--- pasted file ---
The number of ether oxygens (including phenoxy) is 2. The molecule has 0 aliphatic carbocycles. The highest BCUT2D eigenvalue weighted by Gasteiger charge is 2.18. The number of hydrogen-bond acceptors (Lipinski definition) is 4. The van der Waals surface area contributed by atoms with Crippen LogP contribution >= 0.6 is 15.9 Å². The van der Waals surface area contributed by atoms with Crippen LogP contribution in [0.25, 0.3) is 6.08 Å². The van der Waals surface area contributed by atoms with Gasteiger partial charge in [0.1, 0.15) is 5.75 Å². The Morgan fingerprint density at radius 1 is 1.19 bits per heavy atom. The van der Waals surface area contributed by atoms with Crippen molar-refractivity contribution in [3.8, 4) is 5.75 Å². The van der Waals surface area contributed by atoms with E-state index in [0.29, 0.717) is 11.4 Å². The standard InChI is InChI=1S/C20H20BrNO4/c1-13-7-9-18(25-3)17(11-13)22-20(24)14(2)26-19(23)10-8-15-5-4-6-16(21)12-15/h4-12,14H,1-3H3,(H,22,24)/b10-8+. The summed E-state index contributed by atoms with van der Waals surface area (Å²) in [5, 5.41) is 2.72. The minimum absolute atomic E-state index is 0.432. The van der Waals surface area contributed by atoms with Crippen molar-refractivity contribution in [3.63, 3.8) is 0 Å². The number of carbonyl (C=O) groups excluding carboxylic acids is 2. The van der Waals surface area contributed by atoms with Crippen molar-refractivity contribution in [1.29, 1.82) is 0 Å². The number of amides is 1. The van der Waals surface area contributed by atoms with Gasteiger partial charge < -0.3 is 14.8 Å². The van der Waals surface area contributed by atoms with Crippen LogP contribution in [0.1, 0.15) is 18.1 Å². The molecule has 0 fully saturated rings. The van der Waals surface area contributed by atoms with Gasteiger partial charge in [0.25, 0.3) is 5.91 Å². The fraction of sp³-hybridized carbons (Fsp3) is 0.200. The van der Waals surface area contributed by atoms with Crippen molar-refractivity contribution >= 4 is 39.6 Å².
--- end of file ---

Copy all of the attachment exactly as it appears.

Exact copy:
The number of ether oxygens (including phenoxy) is 2. The molecule has 0 aliphatic carbocycles. The highest BCUT2D eigenvalue weighted by Gasteiger charge is 2.18. The number of hydrogen-bond acceptors (Lipinski definition) is 4. The van der Waals surface area contributed by atoms with Crippen LogP contribution >= 0.6 is 15.9 Å². The van der Waals surface area contributed by atoms with Crippen LogP contribution in [0.25, 0.3) is 6.08 Å². The van der Waals surface area contributed by atoms with Gasteiger partial charge in [0.1, 0.15) is 5.75 Å². The Morgan fingerprint density at radius 1 is 1.19 bits per heavy atom. The van der Waals surface area contributed by atoms with Crippen molar-refractivity contribution in [3.8, 4) is 5.75 Å². The van der Waals surface area contributed by atoms with E-state index in [0.29, 0.717) is 11.4 Å². The standard InChI is InChI=1S/C20H20BrNO4/c1-13-7-9-18(25-3)17(11-13)22-20(24)14(2)26-19(23)10-8-15-5-4-6-16(21)12-15/h4-12,14H,1-3H3,(H,22,24)/b10-8+. The summed E-state index contributed by atoms with van der Waals surface area (Å²) in [5, 5.41) is 2.72. The minimum absolute atomic E-state index is 0.432. The van der Waals surface area contributed by atoms with Crippen molar-refractivity contribution in [3.63, 3.8) is 0 Å². The number of carbonyl (C=O) groups excluding carboxylic acids is 2. The van der Waals surface area contributed by atoms with Crippen molar-refractivity contribution in [1.29, 1.82) is 0 Å². The number of amides is 1. The van der Waals surface area contributed by atoms with Gasteiger partial charge < -0.3 is 14.8 Å². The van der Waals surface area contributed by atoms with Crippen LogP contribution in [0.1, 0.15) is 18.1 Å². The molecule has 0 fully saturated rings. The van der Waals surface area contributed by atoms with Gasteiger partial charge in [0.25, 0.3) is 5.91 Å². The fraction of sp³-hybridized carbons (Fsp3) is 0.200. The van der Waals surface area contributed by atoms with Crippen molar-refractivity contribution >= 4 is 39.6 Å².